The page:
Finally, I moved the blog from a subdirectory to the root of my Web server. When I started blogging with WordPress back in 2006, I thought I might do something else with the site, and didn’t want to clutter up the root with WordPress-specific rewrite rules and files. Since then, WordPress has become a much more robust content management system, and I’ve discovered that a blog is all I really need, so it’s high time everything went to the root.

As a result of all these changes:

  1. The template has some problems still, which I’ll be fixing over the next few days. If you spot a problem, please leave a comment.
  2. Many local links, namely download and image links, are likely broken; I will be fixing those, too, over the next few days.
  3. I’ve not installed WP-Syntax, my old code highlighting plugin, because I’ve gone completely over to SyntaxHighligher Evolved. Thus, some code may not wrap properly or look pretty, especially on older posts. You guessed it: I’ll fix that over the next few days.

Again, if you spot something that needs fixing, please let me know by leaving a comment to this post. Thanks!

A Quick Note About The Blog’s Design

Hey everyone, I know the blog looks pretty 1996 right now, and some stuff just plain looks like crap. That’s because I’ve decided I’m going to put together my own theme.

To get things started, I have gone with Sandbox, since it lays a strong, style-hooks-heavy base, which means about 90 percent of the design work can be done in CSS alone. But, like all things on this blog, I get to them when I have a moment, and at the moment, I am in the middle of the holidays and blizzard clean-up.

Anyway, things will get better soon, I promise. Please bear with me and thanks for stopping by.

All links in this post on delicious:

Blog Changes: New Themes, New Syntax Plugin, Several Plugins Deactivated

Since I’m reviving the blog, I decided to give it a good going-over, in terms of theme, plugins and other aesthetics / tools I’m using.

The most notable change: I’ve switched from Fluid Blue to F2, both by SriniG. I really like the straightforward, clean appearance of Srini’s templates; when it comes to Web design, I am decidedly minimalist.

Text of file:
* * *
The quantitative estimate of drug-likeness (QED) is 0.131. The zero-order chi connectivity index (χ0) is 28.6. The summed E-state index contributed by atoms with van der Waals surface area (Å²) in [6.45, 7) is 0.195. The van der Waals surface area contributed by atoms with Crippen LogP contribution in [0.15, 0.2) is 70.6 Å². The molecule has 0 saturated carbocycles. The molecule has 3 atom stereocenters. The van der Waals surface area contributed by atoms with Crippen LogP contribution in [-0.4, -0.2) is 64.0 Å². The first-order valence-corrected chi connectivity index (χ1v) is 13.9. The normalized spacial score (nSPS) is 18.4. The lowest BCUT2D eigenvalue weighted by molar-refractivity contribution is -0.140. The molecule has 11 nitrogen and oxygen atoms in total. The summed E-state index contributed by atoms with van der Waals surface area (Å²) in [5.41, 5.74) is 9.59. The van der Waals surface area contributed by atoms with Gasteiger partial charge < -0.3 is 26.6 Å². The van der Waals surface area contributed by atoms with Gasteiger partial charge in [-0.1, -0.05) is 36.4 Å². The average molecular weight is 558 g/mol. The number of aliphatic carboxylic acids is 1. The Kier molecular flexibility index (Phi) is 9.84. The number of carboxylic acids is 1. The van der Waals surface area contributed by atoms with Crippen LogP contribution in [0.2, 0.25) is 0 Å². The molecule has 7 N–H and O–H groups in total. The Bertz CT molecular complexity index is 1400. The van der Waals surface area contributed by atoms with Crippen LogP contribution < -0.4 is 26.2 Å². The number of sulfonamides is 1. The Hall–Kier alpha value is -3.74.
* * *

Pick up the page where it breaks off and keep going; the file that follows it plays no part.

I’m inclined to agree with Chris Brogan and Julien Smith, authors of Trust Agents, when they strongly suggest having a personalized blog template. Experience certainly tells me that packaging and logo is vital to building any brand.

Truth be told, I can’t make anything anywhere near as nice as F2, and I’m too cheap to hire someone who could. Maybe, someday, I’ll trade a Web designer, programming for design. If you’re interested, let me know. Anyway, I like the new look, which I’ve hacked a bit, mostly by keeping all the fonts sans-serif.

I’ve also turned off several plugins. As previously noted, WP-PostRatings was not very popular. AskApache Google 404 did not deliver the SEO optimization I expected, and is a bit too ugly out of the box for my taste; I didn’t want to invest the time it would take to make it look pretty.

Global Translator is really just some buttons to use various online translation services. It does provide a local caching mechanism, which is why I installed it in the first place: I wanted to have the search engines index my posts in multiple languages.

But I couldn’t get the cache to work properly, which caused all kinds of 404 errors (which, again, AskApache Google 404 didn’t really help to fix). To top it off, the translation services were translating my code blocks, rendering them useless. Again, I could hack these problems myself, but since visitors can use the same services Global Translator uses, I decided to simply scrap it.